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Harold Bloom

Harold Bloom

Harold Bloom’s Favorite Buzzwords

All the stuffiest terms, defined for your Shmooping pleasure.

Listen up, peeps: I'm not into buzzwords. Those kinds of clever little catch phrases like "diversity awareness" and "multiculturalism" actually make my ears bleed. But in all fairness, there are a few expressions that come up pretty consistently in my work, so let's define them.

Aesthetics

For a lot of literary critics, "aesthetics" is a nasty word. To me, aesthetics are the beauty of a literary work—forget about making a big deal about its moral or political message.Take King Lear, for example. Such a beautiful work of poetry. Sure, Lear's daughters are brats, but does that mean we have to do a feminist reading of Goneril's bad attitude? I say nay. Literature cannot (and should not) be reduced to politics and ideology. As readers, we must have faith in the sovereign soul.

Anxiety of Influence

So this is the name of my most famous book, but it was such a big deal that the title actually became a term used in literary studies. (Can we take a second to reflect on how cool that is?) Anxiety of Influence refers to the tough relationship poets have with the poets that poeted before them. It's like having a really smart big brother who's also on the football team. How do you compete? Do you do basketball and ditch school to differentiate yourself? My conclusion: poets have to get past the (sometimes overwhelming) influence of their poet ancestors and formulate an original vision or they just won't, er, make the team.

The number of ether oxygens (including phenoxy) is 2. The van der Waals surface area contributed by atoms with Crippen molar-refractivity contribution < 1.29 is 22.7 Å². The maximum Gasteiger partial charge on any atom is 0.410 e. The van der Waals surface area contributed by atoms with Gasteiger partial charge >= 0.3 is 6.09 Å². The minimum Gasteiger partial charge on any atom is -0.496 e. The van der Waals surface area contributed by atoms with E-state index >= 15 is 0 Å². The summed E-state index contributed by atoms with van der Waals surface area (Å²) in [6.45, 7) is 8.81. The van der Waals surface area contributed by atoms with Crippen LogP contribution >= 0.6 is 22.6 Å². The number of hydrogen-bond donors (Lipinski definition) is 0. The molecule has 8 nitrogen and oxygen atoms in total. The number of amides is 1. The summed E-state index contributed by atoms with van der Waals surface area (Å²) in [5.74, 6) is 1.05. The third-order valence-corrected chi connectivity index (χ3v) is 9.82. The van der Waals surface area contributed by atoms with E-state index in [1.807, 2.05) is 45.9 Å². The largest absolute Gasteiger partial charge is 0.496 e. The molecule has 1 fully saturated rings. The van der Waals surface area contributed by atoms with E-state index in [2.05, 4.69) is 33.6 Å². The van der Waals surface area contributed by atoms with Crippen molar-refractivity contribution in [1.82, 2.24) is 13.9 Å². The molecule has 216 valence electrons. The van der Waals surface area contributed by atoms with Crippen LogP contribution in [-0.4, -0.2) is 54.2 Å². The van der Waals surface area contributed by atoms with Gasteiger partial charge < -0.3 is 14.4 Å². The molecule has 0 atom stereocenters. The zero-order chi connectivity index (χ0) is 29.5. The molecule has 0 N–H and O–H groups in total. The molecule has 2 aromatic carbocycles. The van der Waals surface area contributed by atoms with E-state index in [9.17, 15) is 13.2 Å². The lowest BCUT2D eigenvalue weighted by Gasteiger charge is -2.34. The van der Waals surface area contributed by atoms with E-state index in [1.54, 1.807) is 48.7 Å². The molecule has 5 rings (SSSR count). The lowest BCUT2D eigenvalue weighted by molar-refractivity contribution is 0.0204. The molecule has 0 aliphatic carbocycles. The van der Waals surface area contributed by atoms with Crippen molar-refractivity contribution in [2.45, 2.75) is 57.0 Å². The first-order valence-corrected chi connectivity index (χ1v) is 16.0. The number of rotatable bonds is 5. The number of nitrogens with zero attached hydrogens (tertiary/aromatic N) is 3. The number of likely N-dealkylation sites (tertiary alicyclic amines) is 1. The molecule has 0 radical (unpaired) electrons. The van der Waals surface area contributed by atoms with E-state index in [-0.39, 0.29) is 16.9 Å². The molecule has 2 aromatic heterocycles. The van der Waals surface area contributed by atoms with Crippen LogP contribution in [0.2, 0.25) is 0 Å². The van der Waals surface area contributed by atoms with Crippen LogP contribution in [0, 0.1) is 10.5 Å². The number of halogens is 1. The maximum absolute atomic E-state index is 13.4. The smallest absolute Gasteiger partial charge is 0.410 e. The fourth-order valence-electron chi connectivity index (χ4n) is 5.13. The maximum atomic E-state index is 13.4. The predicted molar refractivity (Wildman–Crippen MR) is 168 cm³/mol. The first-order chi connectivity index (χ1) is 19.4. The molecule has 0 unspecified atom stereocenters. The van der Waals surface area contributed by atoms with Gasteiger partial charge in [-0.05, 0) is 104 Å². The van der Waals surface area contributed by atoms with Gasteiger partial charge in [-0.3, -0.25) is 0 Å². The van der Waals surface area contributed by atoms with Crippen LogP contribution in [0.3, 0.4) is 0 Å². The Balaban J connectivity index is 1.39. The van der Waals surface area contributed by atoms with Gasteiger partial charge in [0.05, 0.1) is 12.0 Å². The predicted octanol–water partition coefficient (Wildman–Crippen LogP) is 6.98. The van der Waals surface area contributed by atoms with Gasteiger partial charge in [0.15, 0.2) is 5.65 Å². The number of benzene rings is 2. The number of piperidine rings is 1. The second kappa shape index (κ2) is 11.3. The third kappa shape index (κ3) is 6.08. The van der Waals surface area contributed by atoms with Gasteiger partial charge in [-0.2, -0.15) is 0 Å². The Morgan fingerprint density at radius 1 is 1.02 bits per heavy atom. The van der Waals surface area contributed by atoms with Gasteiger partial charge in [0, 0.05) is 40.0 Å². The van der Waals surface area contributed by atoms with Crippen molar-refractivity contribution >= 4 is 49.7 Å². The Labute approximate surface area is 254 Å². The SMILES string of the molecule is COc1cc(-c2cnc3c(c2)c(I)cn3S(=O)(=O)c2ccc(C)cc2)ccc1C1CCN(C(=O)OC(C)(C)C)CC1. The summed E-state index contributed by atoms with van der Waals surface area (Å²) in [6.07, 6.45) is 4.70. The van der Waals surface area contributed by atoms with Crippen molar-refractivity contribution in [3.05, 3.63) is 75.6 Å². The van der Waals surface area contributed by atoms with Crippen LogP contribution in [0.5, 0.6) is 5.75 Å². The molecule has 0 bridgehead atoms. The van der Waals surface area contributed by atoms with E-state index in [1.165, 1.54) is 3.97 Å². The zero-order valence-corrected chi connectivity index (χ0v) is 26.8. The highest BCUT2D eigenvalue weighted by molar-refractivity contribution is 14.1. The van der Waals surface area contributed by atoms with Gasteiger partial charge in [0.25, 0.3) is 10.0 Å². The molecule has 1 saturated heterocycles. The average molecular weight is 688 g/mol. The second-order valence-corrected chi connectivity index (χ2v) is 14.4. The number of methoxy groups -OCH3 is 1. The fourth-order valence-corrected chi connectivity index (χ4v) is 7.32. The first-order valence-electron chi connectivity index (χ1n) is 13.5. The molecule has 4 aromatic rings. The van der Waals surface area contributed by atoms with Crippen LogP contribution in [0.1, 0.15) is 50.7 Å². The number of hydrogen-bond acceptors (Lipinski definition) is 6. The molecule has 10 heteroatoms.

Originality

It's really hard to be original. Just ask Lady Gaga—zing! My point is that poets have had a really hard time overcoming the poets who came before them. In my humble opinion, a work cannot enter the canon unless it's original or mostly original. So what is originality? I define it a "strangeness, a mode of originality that either cannot be assimilated, or that so assimilates us that we cease to see it as strange" (source). The work's "strangeness" is what prevents it from being compared to any other work. My two biggest examples are Dante and Shakespeare, in that order.

School of Resentment

Look, I've said it before: Feminists hate me. So do multiculturalists, Marxists, and plenty of other other "-ists." That's okay, though, because I hate them, too. They're ruining everything I care about. They punish me with their obscene mindlessness, turning everything into a political cause. We need an island for them—hmmm, maybe Guantanamo?

The Western Literary Canon

Here's my who's who of authors worth reading (ignore at your own risk): Shakespeare, Cervantes, de Montaigne, Milton, and Tolstoy. All dead, all white, and all male, yes. But they were geniuses, so who cares what they looked like?

I wrote this little book in 1984 called The Western Canon whose appendix lists of all books I've dubbed literary classics. Now, in my defense, my editor, publisher, agent—the devil himself!— made me do it. I came up with the list off the top of my head in, like, three hours. Oh, the remorse I feel about some books I put on that list! Interviewers constantly badger me about that list, even when I feistily tell them to fuggedaboutit.

While we're on the topic, I cope by insisting that said list doesn't, in fact, exist. People don't realize that by defending the canon, I'm trying to rescue intellectual standards in the humanities and social sciences from "a dungeon horrible, on all sides round, As one great furnace flamed; yet from those flames." (That's Milton, not me—but you get the point). I am so alone; so above everyone. Sniff.

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